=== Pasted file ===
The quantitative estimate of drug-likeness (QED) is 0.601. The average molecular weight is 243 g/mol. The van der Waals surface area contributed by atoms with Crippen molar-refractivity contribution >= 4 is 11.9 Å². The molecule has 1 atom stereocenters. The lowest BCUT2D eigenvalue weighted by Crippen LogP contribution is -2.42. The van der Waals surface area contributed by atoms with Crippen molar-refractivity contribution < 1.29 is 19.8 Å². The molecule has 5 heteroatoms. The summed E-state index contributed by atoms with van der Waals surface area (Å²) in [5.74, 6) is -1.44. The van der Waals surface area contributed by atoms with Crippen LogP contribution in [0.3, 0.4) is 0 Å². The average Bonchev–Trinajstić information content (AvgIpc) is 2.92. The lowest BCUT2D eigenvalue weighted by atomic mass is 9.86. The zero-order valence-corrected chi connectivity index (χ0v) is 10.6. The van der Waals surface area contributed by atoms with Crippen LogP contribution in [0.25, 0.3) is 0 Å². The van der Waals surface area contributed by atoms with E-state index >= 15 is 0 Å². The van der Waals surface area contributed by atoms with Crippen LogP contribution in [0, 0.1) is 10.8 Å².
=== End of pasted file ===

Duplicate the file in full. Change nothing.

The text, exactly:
The quantitative estimate of drug-likeness (QED) is 0.601. The average molecular weight is 243 g/mol. The van der Waals surface area contributed by atoms with Crippen molar-refractivity contribution >= 4 is 11.9 Å². The molecule has 1 atom stereocenters. The lowest BCUT2D eigenvalue weighted by Crippen LogP contribution is -2.42. The van der Waals surface area contributed by atoms with Crippen molar-refractivity contribution < 1.29 is 19.8 Å². The molecule has 5 heteroatoms. The summed E-state index contributed by atoms with van der Waals surface area (Å²) in [5.74, 6) is -1.44. The van der Waals surface area contributed by atoms with Crippen LogP contribution in [0.3, 0.4) is 0 Å². The average Bonchev–Trinajstić information content (AvgIpc) is 2.92. The lowest BCUT2D eigenvalue weighted by atomic mass is 9.86. The zero-order valence-corrected chi connectivity index (χ0v) is 10.6. The van der Waals surface area contributed by atoms with Crippen LogP contribution in [0.25, 0.3) is 0 Å². The van der Waals surface area contributed by atoms with E-state index >= 15 is 0 Å². The van der Waals surface area contributed by atoms with Crippen LogP contribution in [0, 0.1) is 10.8 Å².